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Static NAT without losing router management access

Just a simple question involving NAT and end-user Cisco routers (like the 800 or 1800 series).

If my internet provider grants me one static IP address, and I have to NAT an internal private subnet, I make an ACL and nat the whole subnet (in this example Dialer 1 does the PPPoE negotiation of the static public IP)

access-list 101 permit any

ip nat inside source list 101 interface Dialer 1 overload

In this scenario, I can manage the router via telnet or ssh from my host at (multiple config lines omitted)

access-list 5 permit

line vty 0 4

access-class 2 in

If I have to perform a static NAT to fully NAT the public IP to an internal host - let's say the - I do

ip nat inside source static interface Dialer 1

Now, as it should be by design, everything is NATted to the host, including ports TCP 22 and 23. How can I keep those two ports from being NATted to the internal host? Do I have to make a manual forward of all-but-those ports or is there a more efficient way?



Everyone's tags (2)

Static NAT without losing router management access

One option is to not do a full NAT, just NAT the ports needed. I don't have a box in front of me, but you may be able to NAT a range.

Static NAT without losing router management access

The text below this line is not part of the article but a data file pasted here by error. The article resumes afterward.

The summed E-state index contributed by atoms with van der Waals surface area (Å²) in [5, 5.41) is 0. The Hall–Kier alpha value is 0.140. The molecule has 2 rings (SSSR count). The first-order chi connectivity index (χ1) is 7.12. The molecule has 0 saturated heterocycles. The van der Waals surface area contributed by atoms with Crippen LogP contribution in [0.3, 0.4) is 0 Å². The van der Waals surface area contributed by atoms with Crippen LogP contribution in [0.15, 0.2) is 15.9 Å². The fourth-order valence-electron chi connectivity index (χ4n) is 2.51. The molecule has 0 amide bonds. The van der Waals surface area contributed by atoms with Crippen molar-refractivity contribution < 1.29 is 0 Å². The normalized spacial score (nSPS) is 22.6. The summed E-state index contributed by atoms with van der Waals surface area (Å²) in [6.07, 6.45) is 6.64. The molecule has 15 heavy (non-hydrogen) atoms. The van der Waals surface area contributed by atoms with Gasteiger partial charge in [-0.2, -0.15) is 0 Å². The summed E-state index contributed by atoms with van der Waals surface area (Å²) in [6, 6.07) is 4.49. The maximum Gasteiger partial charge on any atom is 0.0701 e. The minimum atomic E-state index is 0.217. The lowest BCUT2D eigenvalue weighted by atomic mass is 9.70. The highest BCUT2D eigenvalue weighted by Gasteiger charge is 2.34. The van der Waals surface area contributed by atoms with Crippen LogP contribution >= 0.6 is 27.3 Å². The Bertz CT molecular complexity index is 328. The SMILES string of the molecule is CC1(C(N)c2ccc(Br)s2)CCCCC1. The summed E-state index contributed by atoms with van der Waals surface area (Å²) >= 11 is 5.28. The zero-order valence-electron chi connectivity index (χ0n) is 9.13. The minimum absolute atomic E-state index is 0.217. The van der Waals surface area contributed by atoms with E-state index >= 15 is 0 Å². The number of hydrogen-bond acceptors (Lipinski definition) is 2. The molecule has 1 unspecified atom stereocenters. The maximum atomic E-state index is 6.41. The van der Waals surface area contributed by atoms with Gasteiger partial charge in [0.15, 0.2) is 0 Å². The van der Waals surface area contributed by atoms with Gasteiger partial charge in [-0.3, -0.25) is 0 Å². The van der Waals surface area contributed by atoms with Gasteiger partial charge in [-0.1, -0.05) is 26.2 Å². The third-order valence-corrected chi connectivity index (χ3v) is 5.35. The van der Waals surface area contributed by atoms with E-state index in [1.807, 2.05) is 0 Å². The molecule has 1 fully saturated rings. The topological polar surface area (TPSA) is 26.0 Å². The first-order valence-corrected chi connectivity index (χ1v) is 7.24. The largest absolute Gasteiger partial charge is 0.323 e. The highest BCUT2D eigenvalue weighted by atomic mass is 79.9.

Single port translation sometime it's not an option, my question was just because of that (eg when the customer has a firewall and needs the static NAT of the public IP on the firewall's WAN interface).


Static NAT without losing router management access

IMO that should never need to happen. Put the cable modem/DSL/whatever into bridge mode and have the public IP directly on the firewall. You could also buy the licensing to run the zone-based firewall on the router itself.

If you do a full NAT, you're going to lose management to the router. No way around it.Your only other option is to connect a modem to the console port and dial in.

Static NAT without losing router management access

I see your point, but the world is BIG and ISPs have different operations, and customers use different technologies.

In my experience, I use Cisco 1801/1841 in a failover configuration - my ISP let me use a WAN high-speed access, if the PPPoE session goes offline on that ethernet interface the router falls back to a DSL PPPoA access with a higher metric. Thanks to the ISP's structure, within seconds I'm reachabile (over one of the two media) on the public IP pool I bought.

In that scenario, a transparent bridge is not the best chance. I need a router to perform the failover task, as demanding it to other network equipment is an unnecessary complication - the huge benefit is also that the firewall just speaks on the WAN with one gateway (the router), knowing that it will always be reachable on a defined public IP address, no matter what.

The only flaw I found is that when I need to configure a /32 pool for another customer I can't statically NAT everything on the inside host, as I just completely lose access to the router (at least until the inside host does a port translation for the management... but not always the "inside host" is a firewall). Maybe a port-range forwarding is the way?

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